A 42 year old mother has two different alleles for the X chromosome, A1 and A2; the father’s X has allele A3.
A) (3 point) Their son is found to have a single bar body in the nucleus of his cells. He was genetically tested and found to have both the A1 allele and the A3 allele. Describe in detail the defect in meiosis that would make this possible. A narrative or a diagram is an acceptable answer.
B) (2 point) Their doctor was surprised that the A3 allele is found in the son’s cells, why would this be the case?
C) (2 point) What genotype/s was the doctor expecting to find based on his knowledge of when non-disjunction is most common? A narrative or a diagram is an acceptable answer.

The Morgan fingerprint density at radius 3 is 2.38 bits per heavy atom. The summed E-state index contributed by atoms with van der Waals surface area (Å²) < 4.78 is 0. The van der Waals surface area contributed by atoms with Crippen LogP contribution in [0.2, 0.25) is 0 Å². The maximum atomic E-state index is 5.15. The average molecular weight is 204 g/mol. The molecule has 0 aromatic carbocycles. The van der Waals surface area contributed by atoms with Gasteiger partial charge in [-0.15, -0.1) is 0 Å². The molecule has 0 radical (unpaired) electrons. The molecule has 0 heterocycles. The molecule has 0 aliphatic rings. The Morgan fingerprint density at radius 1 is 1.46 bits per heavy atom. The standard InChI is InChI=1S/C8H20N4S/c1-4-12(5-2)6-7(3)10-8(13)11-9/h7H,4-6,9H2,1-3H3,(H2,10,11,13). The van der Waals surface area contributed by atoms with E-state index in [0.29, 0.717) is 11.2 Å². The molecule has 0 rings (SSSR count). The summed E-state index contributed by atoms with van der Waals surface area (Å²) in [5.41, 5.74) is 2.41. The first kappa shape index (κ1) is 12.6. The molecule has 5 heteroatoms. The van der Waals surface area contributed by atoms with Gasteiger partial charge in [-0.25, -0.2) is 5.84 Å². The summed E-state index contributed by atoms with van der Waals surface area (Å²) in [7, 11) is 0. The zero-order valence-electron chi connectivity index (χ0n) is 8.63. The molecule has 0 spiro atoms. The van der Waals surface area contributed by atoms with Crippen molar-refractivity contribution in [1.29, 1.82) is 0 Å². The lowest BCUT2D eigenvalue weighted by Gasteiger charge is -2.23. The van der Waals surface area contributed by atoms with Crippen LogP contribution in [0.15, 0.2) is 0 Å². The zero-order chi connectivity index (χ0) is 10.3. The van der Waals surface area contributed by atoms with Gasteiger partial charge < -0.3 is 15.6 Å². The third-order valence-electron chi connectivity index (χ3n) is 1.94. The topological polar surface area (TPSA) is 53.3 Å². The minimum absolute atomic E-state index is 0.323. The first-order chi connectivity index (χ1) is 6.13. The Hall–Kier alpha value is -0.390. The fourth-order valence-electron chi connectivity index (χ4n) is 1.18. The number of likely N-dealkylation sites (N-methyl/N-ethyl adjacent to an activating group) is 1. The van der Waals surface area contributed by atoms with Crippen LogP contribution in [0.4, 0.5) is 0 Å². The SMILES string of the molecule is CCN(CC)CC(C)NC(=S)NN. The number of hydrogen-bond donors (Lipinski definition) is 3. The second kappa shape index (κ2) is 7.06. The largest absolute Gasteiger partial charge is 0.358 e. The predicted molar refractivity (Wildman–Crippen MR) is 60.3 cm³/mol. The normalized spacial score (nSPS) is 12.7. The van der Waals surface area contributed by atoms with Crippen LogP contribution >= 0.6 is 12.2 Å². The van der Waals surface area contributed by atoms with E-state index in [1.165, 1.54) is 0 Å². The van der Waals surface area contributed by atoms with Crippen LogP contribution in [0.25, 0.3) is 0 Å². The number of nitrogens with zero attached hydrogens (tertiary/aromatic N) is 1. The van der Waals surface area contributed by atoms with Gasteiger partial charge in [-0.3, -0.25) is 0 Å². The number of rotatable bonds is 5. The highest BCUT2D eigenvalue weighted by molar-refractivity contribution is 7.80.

D) (2 point) Extra or fewer chromosomes are one of the more common abnormalities that are observed in a fetus, but most of them are not viable or lead to a still born child. This child is healthy and relatively normal. Why, in this case, is the extra dose of genes less of a problem for the child’s health?
E) (1 point) An extreme example of aneuploidy is XXXXY. How many Barr bodies would be present in the cells of this person?
F) (2 points) What series of non-disjunction events could explain the existence of an XXXXY individual?
G) (2point) What series of non-disjunction events could explain the existence of an XXXX individual?
H) (1point) The XXXXY phenotype is much more severe than for XXY, despite the fact they have the same number of X chromosomes that express normally. What is the cause of the more severe phenotype that is seen?